Biden pulls out list of Republicans he says are taking credit for rescue plan they opposed

‘Some people have no shame,’ Biden says of GOP lawmakers taking credit for grants helping their constituents

Gustaf Kilander
Washington, DC
Thursday 27 May 2021 22:03 BST
Biden pulls out list of Republicans he says are taking credit for rescue plan they voted against
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During a speech in Cleveland, President Joe Biden pulled out a list of Republican lawmakers he said was taking credit for the American Rescue Plan, the $1.9tn Covid relief bill they opposed.

“My Republican friends in Congress, not a single one of them voted for the rescue plan,” Mr Biden said.

“I’m not going to embarrass anyone but I have here a list,” he said to loud laughter from people in the room as he picked up a piece of paper.

“Back in their districts, they're bragging about the rescue plan. They touted the restaurant revitalisation fund, they touted... grants to community health care centres... I mean some people have no shame,” Mr Biden said.

The list of Republicans included:

  • Mississippi Senator Roger Wicker
  • House Minority Leader, California Rep Kevin McCarthy
  • House Conference Chair, New York Rep Elise Stefanik
  • Texas Rep Beth Van Duyne
  • Indiana Rep Greg Pence, brother of former Vice President Mike Pence
  • Washington Rep Jaime Herrera Beutler
  • Ohio Rep Troy Balderson
  • Ohio Rep Anthony Gonzales
  • North Carolina Rep Madison Cawthorn
  • West Virginia Rep Alex Mooney
  • New York Rep Lee Zeldin
  • New York Rep Andrew Garbarino
  • New York Rep Nicole Malliotakis

Ms Malliotakis said it pained her to vote against the $1.9 trillion American Rescue Plan.

But in the weeks that followed, the first-term lawmaker issued a news release celebrating more than $3.7m from the package that went to community health centres in her district as one of her “achievements”. She said she prided herself on “bringing federal funding to the district and back into the pockets of taxpayers”.

Every Republican in Congress voted against the sweeping pandemic relief bill. But since the early spring votes, Republicans from New York and Indiana to Texas and Washington state have promoted elements of the legislation they fought to defeat.

The Republicans’ favourite provisions represent a tiny sliver of the massive law, which sent $1,400 checks to millions of Americans, extended unemployment benefits until September, increased the child tax credit, offered housing assistance for millions of low-income Americans and expanded health care coverage.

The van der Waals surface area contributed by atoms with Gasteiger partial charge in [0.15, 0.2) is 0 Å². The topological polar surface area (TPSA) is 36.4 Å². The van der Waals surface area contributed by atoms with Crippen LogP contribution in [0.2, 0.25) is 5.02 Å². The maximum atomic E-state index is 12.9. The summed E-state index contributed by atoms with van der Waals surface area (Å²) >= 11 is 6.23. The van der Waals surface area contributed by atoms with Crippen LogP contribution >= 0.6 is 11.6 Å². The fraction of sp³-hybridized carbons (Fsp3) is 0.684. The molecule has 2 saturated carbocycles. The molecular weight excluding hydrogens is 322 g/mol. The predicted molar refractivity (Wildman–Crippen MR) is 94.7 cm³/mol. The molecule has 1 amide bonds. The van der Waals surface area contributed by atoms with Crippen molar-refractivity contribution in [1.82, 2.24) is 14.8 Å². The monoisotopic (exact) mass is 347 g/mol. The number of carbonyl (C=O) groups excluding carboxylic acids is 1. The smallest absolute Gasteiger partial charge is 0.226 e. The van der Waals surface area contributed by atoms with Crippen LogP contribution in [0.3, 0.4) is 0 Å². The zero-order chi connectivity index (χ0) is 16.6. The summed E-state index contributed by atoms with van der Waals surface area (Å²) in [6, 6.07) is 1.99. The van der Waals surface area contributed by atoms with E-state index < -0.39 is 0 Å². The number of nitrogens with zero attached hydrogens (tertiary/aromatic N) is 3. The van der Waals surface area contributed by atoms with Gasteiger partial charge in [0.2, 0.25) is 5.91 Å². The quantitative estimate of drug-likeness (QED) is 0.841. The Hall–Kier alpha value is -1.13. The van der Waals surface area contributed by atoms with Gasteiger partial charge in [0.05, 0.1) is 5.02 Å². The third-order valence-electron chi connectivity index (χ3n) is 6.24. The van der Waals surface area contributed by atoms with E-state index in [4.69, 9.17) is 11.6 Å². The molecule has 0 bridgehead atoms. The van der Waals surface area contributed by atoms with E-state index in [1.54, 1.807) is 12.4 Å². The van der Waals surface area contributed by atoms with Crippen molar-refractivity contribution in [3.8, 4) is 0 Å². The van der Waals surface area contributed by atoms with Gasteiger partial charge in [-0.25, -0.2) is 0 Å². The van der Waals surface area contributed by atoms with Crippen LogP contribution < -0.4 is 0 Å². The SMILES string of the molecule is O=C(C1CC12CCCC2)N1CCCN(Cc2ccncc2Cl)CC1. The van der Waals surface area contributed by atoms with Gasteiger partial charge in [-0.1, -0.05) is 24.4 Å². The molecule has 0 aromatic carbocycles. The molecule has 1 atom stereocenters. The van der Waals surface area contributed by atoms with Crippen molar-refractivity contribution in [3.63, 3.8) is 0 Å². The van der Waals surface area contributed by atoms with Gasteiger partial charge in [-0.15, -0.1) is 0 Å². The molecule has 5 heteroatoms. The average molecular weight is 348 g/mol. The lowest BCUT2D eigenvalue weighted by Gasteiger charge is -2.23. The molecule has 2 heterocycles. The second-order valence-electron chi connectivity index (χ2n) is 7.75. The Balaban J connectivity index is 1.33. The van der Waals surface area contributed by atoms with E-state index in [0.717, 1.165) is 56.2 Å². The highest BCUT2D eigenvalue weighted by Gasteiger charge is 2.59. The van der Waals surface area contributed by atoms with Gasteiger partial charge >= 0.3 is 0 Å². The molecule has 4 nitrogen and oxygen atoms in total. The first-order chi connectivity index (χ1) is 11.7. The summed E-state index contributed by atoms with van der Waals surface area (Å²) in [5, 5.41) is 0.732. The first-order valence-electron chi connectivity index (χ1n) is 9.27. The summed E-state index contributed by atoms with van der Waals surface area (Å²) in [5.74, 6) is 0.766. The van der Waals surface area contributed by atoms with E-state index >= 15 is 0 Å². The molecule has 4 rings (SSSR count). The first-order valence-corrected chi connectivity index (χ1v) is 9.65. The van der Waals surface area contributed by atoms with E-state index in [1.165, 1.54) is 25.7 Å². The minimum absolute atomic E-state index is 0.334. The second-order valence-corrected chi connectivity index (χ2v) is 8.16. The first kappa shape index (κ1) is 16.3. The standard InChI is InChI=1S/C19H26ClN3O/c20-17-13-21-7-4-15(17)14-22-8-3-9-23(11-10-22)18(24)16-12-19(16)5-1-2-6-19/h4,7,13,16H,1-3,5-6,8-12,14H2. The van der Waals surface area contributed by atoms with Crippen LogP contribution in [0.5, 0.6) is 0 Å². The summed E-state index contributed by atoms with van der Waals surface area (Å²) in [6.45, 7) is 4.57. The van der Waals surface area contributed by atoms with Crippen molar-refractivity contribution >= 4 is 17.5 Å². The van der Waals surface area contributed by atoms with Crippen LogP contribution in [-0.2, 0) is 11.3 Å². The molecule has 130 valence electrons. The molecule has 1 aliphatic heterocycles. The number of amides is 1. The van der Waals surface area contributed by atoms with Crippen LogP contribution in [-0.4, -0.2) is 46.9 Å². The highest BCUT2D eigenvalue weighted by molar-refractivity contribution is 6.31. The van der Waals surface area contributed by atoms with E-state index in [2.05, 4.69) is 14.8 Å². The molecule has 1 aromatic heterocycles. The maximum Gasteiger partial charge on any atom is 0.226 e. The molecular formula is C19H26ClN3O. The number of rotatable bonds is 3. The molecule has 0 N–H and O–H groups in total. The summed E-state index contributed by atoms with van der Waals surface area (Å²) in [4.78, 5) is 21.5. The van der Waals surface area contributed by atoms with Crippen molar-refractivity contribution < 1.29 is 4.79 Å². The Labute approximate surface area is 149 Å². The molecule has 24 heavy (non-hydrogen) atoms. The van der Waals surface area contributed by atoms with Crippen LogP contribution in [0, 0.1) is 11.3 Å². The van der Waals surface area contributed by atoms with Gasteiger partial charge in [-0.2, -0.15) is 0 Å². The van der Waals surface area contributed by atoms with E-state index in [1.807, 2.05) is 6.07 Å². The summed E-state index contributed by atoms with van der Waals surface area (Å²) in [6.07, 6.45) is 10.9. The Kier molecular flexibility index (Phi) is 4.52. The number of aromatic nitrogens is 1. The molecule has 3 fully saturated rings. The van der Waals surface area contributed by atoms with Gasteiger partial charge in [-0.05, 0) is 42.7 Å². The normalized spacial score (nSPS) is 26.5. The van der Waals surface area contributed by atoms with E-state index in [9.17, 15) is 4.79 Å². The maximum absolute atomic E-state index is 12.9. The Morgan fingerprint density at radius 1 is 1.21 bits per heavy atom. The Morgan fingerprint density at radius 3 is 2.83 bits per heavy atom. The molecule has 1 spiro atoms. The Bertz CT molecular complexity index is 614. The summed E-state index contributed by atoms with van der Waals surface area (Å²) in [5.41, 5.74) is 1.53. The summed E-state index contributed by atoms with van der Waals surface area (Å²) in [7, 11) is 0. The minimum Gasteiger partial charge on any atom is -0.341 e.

Republicans tried to negotiate a smaller package, arguing that Biden’s plan was too expensive and not focused enough on the nation’s health and economic crises.

GOP lawmakers have promoted the rescue plan’s Restaurant Revitalization Fund, which devoted $28.6 billion to the struggling industry. Several Republicans have encouraged constituents to apply for funds.

One of them was recently elected Republican House Conference Chair Elise Stefanik.

“The Congresswoman is using her platform to inform her constituents of federal funds and resources available to them,” spokesperson Karoline Leavitt said. “She did not claim to support the bill in the tweet, and her constituents deserve to know about federal programs they can apply for regardless of how she votes.”

The office of Mississippi Senator Roger Wicker noted that while he voted against the full package, he led efforts to ensure the restaurant relief was included.

“Sen Wicker co-authored the amendment that successfully added the Restaurant provision to the reconciliation bill. Why wouldn’t he want to encourage participation?” Wicker spokesman Phillip Waller said.

“The American people — majorities of Democrats, independents, and Republicans — have long been firmly unified behind the American Rescue Plan,” White House spokesman Andrew Bates said. “So it’s heartening to see Republicans in Congress reaching across the aisle to endorse it — even retroactively.”

Polling suggests the Biden stimulus is overwhelmingly popular. Two in 3 voters have consistently supported the $1.9 trillion package in recent polling, while individual elements such as the $1,400 direct payments to individuals are even more popular.

The Associated Press contributed to this report.

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